• Opt for a propane gas grill over a charcoal model.
More ideas: http://cleanair.utah.gov.

A more nutritious sports drink to make
If you like the idea of an electrolyte replacement drink but are not fond of the artificial colors and flavors, as well as the sweeteners, in Gatorade, try this mineral-rich alternative from Lorene Wapotich, a clinical herbalist in Boulder, Colorado. Wild Oats has all these ingredients:
1 part each:
• nettles (Urtica dioica)
• oatstraw (Avena sativa)
• red clover (Trifolium pratense)
• alfalfa (Medicago sativa)
• rose hips (rosa spp.)
Mix herbs together. Place one cup in a quart canning jar. Fill jar with boiling water and cover. Steep for four hours, then strain out the herbs. Drink the infusion within three days, hot or cold (storing it in the refrigerator). You can mix it with juice. Keep unused herb mixture in a lidded container away from light and heat.
You might also try the all-natural sport drink Recharge; or ConcenTrace, full-spectrum mineral drops concentrated from Great Salt Lake. Available in health food stores.

Find a Farmers Market

Now’s the time, if you haven’t gone to the farmers’ market yet. Besides a week’s worth of groceries (depending on the market—vegetables, fruit, bread, fish, meat, eggs, cheese and more) you can have breakfast and lunch, stock your garden and buy everybody’s birthday present. Find the market nearest you:

SLC Pioneer Park, 300 W. 300 S.,
Sat., 8am-1pm
SLC Gateway Mall, 4-8p, Wed.

Bountiful Five Points Mall,
Thurs.-Sat., 8am
Holladay 4800 S. Highland Dr., Sat., 9-1
Murray Murray Park, Fri-Sat.,
9am-late afternoon
Ogden Municipal Park, 25th St., Sat. 8a-12p, Sat.
Park City Canyons Resort Cabriolet parking lot, Wed., 2-7pm.
Sandy South Towne Mall, 10400 S. State St.
9a-3p, Fri. & Sat.
—www.ams.usda.gov/farmersmarkets/
states/utah.htm

What Works

Sunscreen for your eyes
Ultraviolet radiation (UV) damage is cumulative over a lifetime. You are probably going to live a long time. And because of the thinning ozone layer, UV radiation is increasing. In fact, more Australians get skin cancer because of their proximity to the hole in the ozone over Antarctica. So if you don’t already wear a decent pair of sunglasses, start now. This doesn’t mean really dark glasses (which may cause your pupils to open and let in more light—and more UV radiation); nor really cool frames. What you want is a pair labeled for full UV protection, which you can get at a drug store for fairly cheap.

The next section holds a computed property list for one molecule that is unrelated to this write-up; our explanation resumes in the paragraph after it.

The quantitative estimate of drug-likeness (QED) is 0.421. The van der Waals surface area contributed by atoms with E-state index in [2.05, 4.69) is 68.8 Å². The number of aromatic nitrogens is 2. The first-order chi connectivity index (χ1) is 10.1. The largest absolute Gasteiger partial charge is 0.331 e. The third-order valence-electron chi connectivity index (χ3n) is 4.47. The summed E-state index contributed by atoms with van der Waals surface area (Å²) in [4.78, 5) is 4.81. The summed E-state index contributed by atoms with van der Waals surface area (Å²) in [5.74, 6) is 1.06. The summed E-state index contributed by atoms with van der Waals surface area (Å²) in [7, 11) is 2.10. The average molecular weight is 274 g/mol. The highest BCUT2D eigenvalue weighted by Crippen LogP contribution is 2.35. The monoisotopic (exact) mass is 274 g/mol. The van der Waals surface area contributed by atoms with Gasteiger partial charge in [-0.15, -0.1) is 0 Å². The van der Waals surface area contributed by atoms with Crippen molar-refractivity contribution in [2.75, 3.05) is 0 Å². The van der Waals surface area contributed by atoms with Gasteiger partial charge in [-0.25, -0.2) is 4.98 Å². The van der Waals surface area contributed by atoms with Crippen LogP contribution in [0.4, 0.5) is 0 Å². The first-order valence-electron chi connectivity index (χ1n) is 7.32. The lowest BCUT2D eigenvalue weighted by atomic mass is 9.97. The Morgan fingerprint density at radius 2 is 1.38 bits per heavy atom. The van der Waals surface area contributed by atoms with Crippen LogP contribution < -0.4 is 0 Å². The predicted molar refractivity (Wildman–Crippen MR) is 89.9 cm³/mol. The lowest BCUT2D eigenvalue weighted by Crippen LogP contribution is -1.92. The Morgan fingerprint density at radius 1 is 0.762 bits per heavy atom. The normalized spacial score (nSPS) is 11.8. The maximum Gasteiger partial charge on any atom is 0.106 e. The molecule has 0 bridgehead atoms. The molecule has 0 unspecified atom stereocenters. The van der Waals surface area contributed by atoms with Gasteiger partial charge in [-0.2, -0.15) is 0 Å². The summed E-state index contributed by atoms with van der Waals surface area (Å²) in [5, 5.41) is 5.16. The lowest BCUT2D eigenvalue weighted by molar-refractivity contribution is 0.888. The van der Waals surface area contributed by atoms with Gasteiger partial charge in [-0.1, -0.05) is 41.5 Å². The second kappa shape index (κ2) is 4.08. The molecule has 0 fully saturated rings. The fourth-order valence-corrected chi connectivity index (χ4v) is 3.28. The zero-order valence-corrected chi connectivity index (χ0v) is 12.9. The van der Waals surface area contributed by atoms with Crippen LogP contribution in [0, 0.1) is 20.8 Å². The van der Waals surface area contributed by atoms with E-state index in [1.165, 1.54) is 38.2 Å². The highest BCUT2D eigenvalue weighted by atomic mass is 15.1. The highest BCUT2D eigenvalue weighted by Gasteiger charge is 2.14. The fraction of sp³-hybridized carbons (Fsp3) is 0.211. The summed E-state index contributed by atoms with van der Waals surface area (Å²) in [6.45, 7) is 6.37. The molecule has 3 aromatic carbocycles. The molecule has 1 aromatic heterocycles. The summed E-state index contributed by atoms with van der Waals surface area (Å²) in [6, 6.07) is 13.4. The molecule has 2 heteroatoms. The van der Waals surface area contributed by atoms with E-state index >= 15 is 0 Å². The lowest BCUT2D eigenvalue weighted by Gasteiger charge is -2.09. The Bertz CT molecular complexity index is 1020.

Ayurveda for summer
According to the principles of ayurveda, the 5,000-year-old Indian “science of life,” maintaining good health throughout the seasons requires living in harmony with natural cycles. Some suggestions for summer:
Coconut oil
• Rub coconut oil on your body before your morning shower.
• Rub coconut oil on the soles of your feet before bed.
Beverages
• Avoid hot and icy drinks, favoring cool and room temperature beverages instead. Try these:
• Add juice of half a lime to a cup of water with a pinch of cumin.
• Lassi: Mix one part yogurt with four parts water. Blend two minutes until creamy. Variations: Blend with a fourth-teaspoon cumin or sweetener to taste.
• If you drink alcohol, avoid whiskey, brandy, rum and red wine, which are heating. Beer is better.
(from “The Complete Book of Ayurvedic Home Remedies,” by Vasant Lad, Harmony Books: 1998)
Listen to a good book
Cruisin’ down to Cedar City for the Shakespearean Festival? Headin’ to Helper for the Arts Fest? Or maybe to Moab for the Music Festival? Make the journey more pleasurable (and ecological) by taking along some interesting friends. OR stop by the library or the King’s English Books (15th and 15th neighborhood) for some books on tape or CD. King’s English rentals are $5 for two weeks.
Worth owning: the just-released HarperAudio version of “Chronicles of Narnia,” read by respected British actors. Our favorite: “The Magician’s Nephew,” with Kenneth Branagh. The complete set is $75. Order from King’s English or Sam Weller Books.

No-hole Fishing Ponds

Anyone can quickly and easily build a pond from a galvanized wash tub (from $10 to $80 at Traces, 1432 S. 1100 E. or any garden center store) and a fish tank pump from a pet supply shop. Just seal the tub’s inside seams with silicone caulking. Place the pump on its side and weigh it down with a rock. Add water, water plants (you’ll find these at several stalls at the farmers markets; we’re regular customers of Bill and Gloria of Bill’s Orchids, and Julia and David Horsley of Consider the Lilies). Wait a few days for the chlorine to clear out before adding fish (the 15-cent goldfish at Western Garden Center grow into real beauties in no time). Oh—be sure to position your pond in a place you can get electricity to!

 
 
X